21 December 2011

Leviathan Wakes by James S.A. Corey

The Blurb: Welcome to the future. Humanity has colonized the solar system – Mars, the Moon, the Asteroid Belt and beyond – but the stars are still out of our reach.
Jim Holden is XO of an ice miner making runs from the rings of Saturn to the mining stations of the Belt. When he and his crew stumble upon a derelict ship, The Scopuli, they find themselves in possession of a secret they never wanted. A secret that someone is willing to kill for – and kill on a scale unfathomable to Jim and his crew. War is brewing in the system unless he can find out who left the ship and why.
Detective Miller is looking for a girl. One girl in a system of billions, but her parents have money and money talks. When the trail leads him to The Scopuli and rebel sympathizer, Holden, he realizes that this girl may be the key to everything.
Holden and Miller must thread the needle between the Earth government, the Outer Planet revolutionaries, and secretive corporations – and the odds are against them. But out in the Belt, the rules are different, and one small ship can change the fate of the universe.
This is the first book of the Expanse by James S.A. Corey, who is the pen name of Daniel Abraham and Ty Franck. It is brilliant. I can stop the review right there. Go and read it.
OK. A few words. It seems that Abraham and Franck wrote the two main characters, Miller and Holden's chapters on their own(ish), then polished the complete work together so that it flows nicely. I thought that it would be difficult to get into the flow of the book, but I was really pleasantly surprised. The brilliant upshot of writing in a team is that the two main characters each have a very distinctive voice, character and thought pattern. Holden is the crusader of righteousness, Miller the semi-alcoholic burnt out detective.  They react differently to the same pressures, and it makes for some fun reading.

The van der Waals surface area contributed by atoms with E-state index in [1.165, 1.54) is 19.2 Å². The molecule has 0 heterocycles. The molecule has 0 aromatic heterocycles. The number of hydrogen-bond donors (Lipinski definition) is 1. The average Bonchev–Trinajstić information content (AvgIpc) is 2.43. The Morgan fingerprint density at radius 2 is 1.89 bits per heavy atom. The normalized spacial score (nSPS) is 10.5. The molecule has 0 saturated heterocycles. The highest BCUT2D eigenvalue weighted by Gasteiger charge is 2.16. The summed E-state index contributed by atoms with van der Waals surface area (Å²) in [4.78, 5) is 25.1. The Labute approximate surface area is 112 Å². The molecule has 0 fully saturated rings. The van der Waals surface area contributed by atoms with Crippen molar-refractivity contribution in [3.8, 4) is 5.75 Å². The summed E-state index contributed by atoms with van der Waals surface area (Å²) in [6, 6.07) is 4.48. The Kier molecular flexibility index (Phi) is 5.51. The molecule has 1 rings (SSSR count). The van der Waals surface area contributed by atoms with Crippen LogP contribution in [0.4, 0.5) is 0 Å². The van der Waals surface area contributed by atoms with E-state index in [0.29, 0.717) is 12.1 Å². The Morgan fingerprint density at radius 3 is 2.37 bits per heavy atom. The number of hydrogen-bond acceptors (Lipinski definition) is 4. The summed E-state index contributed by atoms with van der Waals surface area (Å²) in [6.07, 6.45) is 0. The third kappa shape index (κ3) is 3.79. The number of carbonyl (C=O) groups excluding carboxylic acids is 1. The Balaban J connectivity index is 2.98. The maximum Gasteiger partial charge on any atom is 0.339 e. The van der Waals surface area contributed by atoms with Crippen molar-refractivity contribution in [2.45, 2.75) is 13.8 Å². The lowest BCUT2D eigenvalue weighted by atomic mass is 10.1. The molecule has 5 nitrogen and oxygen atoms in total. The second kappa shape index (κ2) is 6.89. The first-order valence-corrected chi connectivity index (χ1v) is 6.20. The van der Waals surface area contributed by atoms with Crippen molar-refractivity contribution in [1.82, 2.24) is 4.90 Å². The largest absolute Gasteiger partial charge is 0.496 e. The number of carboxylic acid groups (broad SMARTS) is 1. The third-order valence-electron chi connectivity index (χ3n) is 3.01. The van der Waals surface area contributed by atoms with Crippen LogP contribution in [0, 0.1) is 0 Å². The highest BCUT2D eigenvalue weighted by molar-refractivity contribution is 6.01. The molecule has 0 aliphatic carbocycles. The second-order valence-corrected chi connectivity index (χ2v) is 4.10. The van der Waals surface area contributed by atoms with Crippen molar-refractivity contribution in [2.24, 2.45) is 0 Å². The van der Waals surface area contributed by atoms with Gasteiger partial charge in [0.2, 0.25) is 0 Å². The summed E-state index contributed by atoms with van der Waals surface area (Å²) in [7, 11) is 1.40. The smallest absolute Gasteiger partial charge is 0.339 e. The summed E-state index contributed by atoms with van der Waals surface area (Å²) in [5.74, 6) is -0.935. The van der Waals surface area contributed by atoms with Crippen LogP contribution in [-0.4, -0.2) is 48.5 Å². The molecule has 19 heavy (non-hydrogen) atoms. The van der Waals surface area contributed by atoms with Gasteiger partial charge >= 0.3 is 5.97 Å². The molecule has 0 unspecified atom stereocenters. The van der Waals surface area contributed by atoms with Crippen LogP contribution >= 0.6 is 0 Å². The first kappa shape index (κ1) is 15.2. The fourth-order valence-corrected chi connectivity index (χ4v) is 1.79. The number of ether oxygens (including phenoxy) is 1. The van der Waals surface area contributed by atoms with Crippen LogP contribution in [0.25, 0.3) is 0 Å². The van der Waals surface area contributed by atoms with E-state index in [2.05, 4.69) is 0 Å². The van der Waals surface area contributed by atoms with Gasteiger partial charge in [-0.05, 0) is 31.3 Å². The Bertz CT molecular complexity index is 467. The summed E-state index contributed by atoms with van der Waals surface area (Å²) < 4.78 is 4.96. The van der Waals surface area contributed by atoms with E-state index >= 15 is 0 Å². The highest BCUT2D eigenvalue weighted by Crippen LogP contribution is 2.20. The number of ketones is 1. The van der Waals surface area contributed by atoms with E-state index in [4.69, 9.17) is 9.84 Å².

The setting of the book is mostly in the Kuiper Belt, with people who work and live there seen as the lower class, scummy part of our universe. It's the industrial district of space. Mars is terraformed (mostly) and being lived on and Earth still exist, which is nice. All three cultures hate each other, which is right up our human nature alley.
Holden starts to flounder the deeper into the plot we go. His black/white world view starts to struggle when morality is more a shade of grey. He sticks by his decisions, come hell or high water. He stands by his crew, and he deserves respect for it.
Miller is my favourite though. Drunk for the first part of the book, hallucinating and half insane for the rest. He sees the world as it is. Broken and cynical. He does what he knows is right, even at major cost to himself. All for the best of humanity.
I was put off from science fiction for quite a few years, but these guys has restored my faith in the genre. Epic scope, brilliant characters, believable physics for a sci fi book and loads of fun! 
Hell, it was good enough the keep me off Skyrim last night.

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